But by some neighbouring tree, or joyning wall.
With what an extasy shall we behold
This Book, which is no Ghost of any old
Wormeaten Authour; heres no jest, or hint,
But had his Head both for it's Ore an' mint.
Wer't not for some Translations, none could know
Whether he had e're look'd in Book or no.
He could discourse of any subject, yet
No cold premeditated sence repeat;
[Page]As he that nothing at the Table talkes,
But what was cook'd in's study or the walkes;
Whose wit (like a sun-diall) only can
Goe true in this, or that Meridian.
Each Climate was to him his proper Spheare;
You'd think he had been brought up every where.
Was he at Court? his Complements would be
Rich wrought with Phansies best embroderie;
Which the spruse Gallants Echo like would speake
So oft, as they'd be thread-bare in a weeke.
They lov'd even his Abuses, the same [...]eere
So witty 'twas, would sting and please their eare.
Read's flowry Pastoralls, and you will sweare
Hee was not Iohnsons only, but Pans Heire.
His smooth Amyntas would perswade even me
To think he alwaies liv'd in Sicilie.
Those happier Groves that shaded him, were all
As Trees of knowledge, and Propheticall:
Dodon's were but the type of them, Leaves were
Books in old time, but became Schollers here.
Had he liv'd till Westminster Hall was seen
In Forrest Townes, perhaps he fin'd had been.
Whilst others made Trees Maypoles, he could doe
As Orpheus did, and make them Dancers too.
But these were the light sports of his spare time;
He was as able to dispute, as rime.
And all (two gifts ne're joyn'd before) outwent
As well in Syllogisme as Complement.
Who looks within his clearer Glasse, will say
At once he writ an Ethick Tract and Play.
When he in Cambridge Schooles did moderate,
(Truth never found a subtler Advocate)
He▪ had as many Auditours, as those
Who preach, their mouths being Silenc'd, through the Nose.
[Page]The Grave Divines stood gazing, as if there
In words was colour, or in th' eye an eare:
To heare him they would penetrate each other,
Embrace a Throng, and love a noy some smother.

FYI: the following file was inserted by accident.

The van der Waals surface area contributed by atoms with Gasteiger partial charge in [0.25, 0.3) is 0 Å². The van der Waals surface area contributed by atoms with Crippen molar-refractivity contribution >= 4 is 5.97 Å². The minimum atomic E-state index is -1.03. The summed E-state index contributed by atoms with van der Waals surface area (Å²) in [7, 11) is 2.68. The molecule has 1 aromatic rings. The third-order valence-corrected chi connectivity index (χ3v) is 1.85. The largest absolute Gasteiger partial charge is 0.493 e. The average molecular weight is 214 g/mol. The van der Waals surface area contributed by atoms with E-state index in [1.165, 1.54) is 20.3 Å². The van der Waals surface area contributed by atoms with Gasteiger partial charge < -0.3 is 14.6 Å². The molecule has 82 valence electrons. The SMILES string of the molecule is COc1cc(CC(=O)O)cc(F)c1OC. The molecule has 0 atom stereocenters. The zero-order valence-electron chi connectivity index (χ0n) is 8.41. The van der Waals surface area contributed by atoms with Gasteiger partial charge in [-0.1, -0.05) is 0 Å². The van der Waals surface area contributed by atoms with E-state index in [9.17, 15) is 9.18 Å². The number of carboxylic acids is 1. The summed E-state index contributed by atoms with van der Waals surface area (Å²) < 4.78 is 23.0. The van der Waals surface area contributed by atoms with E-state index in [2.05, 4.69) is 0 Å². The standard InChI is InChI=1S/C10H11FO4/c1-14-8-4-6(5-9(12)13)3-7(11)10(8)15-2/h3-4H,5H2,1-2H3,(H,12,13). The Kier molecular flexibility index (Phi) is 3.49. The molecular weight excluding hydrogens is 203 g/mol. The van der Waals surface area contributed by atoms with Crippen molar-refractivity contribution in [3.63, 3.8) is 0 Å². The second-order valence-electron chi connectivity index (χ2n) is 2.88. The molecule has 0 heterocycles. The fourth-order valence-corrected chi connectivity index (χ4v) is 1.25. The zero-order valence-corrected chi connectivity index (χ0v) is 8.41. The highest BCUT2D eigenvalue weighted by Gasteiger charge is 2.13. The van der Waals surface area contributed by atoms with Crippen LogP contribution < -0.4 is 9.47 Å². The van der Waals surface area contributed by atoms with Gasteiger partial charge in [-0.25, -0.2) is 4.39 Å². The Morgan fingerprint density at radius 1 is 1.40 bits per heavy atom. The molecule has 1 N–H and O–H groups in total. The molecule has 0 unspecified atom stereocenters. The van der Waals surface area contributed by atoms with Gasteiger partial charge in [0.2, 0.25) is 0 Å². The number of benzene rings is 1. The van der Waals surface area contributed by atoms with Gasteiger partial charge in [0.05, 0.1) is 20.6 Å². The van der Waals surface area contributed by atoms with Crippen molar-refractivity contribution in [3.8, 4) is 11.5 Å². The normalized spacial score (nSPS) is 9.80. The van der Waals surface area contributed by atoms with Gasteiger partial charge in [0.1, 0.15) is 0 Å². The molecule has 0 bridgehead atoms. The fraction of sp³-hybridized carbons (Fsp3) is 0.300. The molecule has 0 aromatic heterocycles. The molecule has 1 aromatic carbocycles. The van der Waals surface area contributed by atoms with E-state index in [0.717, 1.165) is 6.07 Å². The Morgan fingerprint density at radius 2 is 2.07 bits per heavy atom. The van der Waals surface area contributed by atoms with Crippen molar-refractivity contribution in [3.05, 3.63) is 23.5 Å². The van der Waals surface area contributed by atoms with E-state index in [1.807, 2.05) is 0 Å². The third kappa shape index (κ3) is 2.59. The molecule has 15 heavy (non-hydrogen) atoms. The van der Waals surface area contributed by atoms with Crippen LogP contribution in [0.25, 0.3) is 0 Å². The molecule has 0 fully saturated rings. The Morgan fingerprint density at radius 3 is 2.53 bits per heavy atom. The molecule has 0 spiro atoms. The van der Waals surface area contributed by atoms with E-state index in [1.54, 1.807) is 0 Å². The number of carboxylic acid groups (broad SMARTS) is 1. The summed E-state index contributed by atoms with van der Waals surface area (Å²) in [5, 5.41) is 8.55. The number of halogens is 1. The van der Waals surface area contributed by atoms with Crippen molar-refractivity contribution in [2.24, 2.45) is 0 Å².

Though plodding Pates much time and oyle had spent
In beating out an obscure Argument;
He could untie, not break, the subtlest knot
Their puzling Art could weave; nay he had got
The trick on't so, as if that he had been
Within each Braine, and the nice folding seen.
Who went to th' Schooles Peripateticks, came,
If he disputed, home in Plato's name.
His Oppositions were as Text; some le'd
With wonder, thought he had not urg'd but read.
Nor was his Iudgment all Philosophy;
He was in points of deepe Divinitie
Only Not Doctor; his true Catho'lique Braine
The Learning of a Councell did containe.
But all his Works are lost, his Fire is out;
These are but's Ashes, which were throwne about
And now rak'd up together; all wee have
With pious sacriledge snatch'd from his Grave
Are a few meteours; which may make it [...]e'd
That TOM is yet alive, but Randolph's dead.
Thus when a Merchant posting o're the sea
With his rich loaden shippe is cast away;
Some light small Wares doe swim unto the shore,
But th▪ great and solid Prizes ne're rise more.
RIC. WEST. Bac. of Arts, and Student of Chr. Church.


GOE sor did earth, and hope not to bewitch
My high-borne soule, that flies a nobler pitch!
Thou can'st not tempt her with adulterate show,
She beares no appetite that flaggs so low.
Should both the Indies spread their lapps to me,
And court my eyes to wish their Treasurie,
My better will they neither could entice;
Nor this with gold, nor that with all her spice.
For what poore things had these possessions showne,
When all were mine, but I were not mine owne!
Others in pompous wealth their thoughts may please,
And I am rich in wishing none of these.
For say; which happinesse would you beg first,
Still to have drink, or never to haue thirst?
[Page 2]No servants on my beck attendant stand,
Yet are my passions all at my command;
Reason within me shall sole ruler be,
And every sense shall we are her livery.
Lord of my selfe in cheife; when they that have
More wealth, make that their Lord, which is my slaue.
Yet I as well as they, with more content
Have in my selfe a Houshold government.
My intellectuall soule hath there possest
The Stewards place, to governe all the rest.
When I goe forth my Eyes too Vshers are,
And dutifully walke before me bare.
My Leggs run Footmen by me. Goe or stand
My ready Armes waite close on either hand.
My Lipps are Porters to the dangerous dore:
And either Eare a trusty Auditor:
And when abroad I goe, Fancy shall be
My skilfull Coachman, and shall hurry me
Through Heaven & Earth, and Neptune's watry plaine,
And in a moment drive me back againe.
The charge of all my Cellar, Thirst, is thine;
Thou Butler art and Yeoman of my wine.
Stomacke the Cooke, whose dishes best delight,